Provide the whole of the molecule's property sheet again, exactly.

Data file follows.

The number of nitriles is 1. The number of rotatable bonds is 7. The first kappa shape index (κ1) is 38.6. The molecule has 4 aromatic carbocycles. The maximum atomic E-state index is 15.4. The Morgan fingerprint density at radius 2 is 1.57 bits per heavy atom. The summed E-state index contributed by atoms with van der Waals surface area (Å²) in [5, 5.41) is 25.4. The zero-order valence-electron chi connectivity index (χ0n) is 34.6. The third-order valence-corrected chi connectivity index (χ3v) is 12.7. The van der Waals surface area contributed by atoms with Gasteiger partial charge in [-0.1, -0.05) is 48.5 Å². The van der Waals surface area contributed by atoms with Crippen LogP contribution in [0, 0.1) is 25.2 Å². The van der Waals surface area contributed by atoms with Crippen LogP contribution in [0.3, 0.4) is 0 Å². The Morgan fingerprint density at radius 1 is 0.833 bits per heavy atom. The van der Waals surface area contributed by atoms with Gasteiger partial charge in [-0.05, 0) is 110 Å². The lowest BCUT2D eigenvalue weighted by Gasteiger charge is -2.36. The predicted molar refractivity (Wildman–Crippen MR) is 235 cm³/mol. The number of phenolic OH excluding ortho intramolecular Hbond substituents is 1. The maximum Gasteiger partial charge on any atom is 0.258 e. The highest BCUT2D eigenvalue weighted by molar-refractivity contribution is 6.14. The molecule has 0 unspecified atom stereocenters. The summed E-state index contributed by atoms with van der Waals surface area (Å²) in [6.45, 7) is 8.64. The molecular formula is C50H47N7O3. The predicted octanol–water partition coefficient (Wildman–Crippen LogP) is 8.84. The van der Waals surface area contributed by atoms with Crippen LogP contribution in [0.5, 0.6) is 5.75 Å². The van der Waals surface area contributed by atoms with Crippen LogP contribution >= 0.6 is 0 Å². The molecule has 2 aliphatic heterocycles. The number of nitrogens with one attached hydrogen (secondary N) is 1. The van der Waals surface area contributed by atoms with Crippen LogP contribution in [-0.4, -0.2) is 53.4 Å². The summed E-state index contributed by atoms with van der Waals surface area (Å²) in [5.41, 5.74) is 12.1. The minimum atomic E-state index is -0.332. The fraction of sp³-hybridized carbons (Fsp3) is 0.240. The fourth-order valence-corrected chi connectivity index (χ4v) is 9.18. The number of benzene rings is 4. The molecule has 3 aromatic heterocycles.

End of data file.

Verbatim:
The number of nitriles is 1. The number of rotatable bonds is 7. The first kappa shape index (κ1) is 38.6. The molecule has 4 aromatic carbocycles. The maximum atomic E-state index is 15.4. The Morgan fingerprint density at radius 2 is 1.57 bits per heavy atom. The summed E-state index contributed by atoms with van der Waals surface area (Å²) in [5, 5.41) is 25.4. The zero-order valence-electron chi connectivity index (χ0n) is 34.6. The third-order valence-corrected chi connectivity index (χ3v) is 12.7. The van der Waals surface area contributed by atoms with Gasteiger partial charge in [-0.1, -0.05) is 48.5 Å². The van der Waals surface area contributed by atoms with Crippen LogP contribution in [0, 0.1) is 25.2 Å². The van der Waals surface area contributed by atoms with Crippen LogP contribution in [0.3, 0.4) is 0 Å². The Morgan fingerprint density at radius 1 is 0.833 bits per heavy atom. The van der Waals surface area contributed by atoms with Gasteiger partial charge in [-0.05, 0) is 110 Å². The lowest BCUT2D eigenvalue weighted by Gasteiger charge is -2.36. The predicted molar refractivity (Wildman–Crippen MR) is 235 cm³/mol. The number of phenolic OH excluding ortho intramolecular Hbond substituents is 1. The maximum Gasteiger partial charge on any atom is 0.258 e. The highest BCUT2D eigenvalue weighted by molar-refractivity contribution is 6.14. The molecule has 0 unspecified atom stereocenters. The summed E-state index contributed by atoms with van der Waals surface area (Å²) in [6.45, 7) is 8.64. The molecular formula is C50H47N7O3. The predicted octanol–water partition coefficient (Wildman–Crippen LogP) is 8.84. The van der Waals surface area contributed by atoms with Crippen LogP contribution in [0.5, 0.6) is 5.75 Å². The van der Waals surface area contributed by atoms with Crippen LogP contribution >= 0.6 is 0 Å². The molecule has 2 aliphatic heterocycles. The number of nitrogens with one attached hydrogen (secondary N) is 1. The van der Waals surface area contributed by atoms with Crippen LogP contribution in [-0.4, -0.2) is 53.4 Å². The summed E-state index contributed by atoms with van der Waals surface area (Å²) in [5.41, 5.74) is 12.1. The minimum atomic E-state index is -0.332. The fraction of sp³-hybridized carbons (Fsp3) is 0.240. The fourth-order valence-corrected chi connectivity index (χ4v) is 9.18. The number of benzene rings is 4. The molecule has 3 aromatic heterocycles.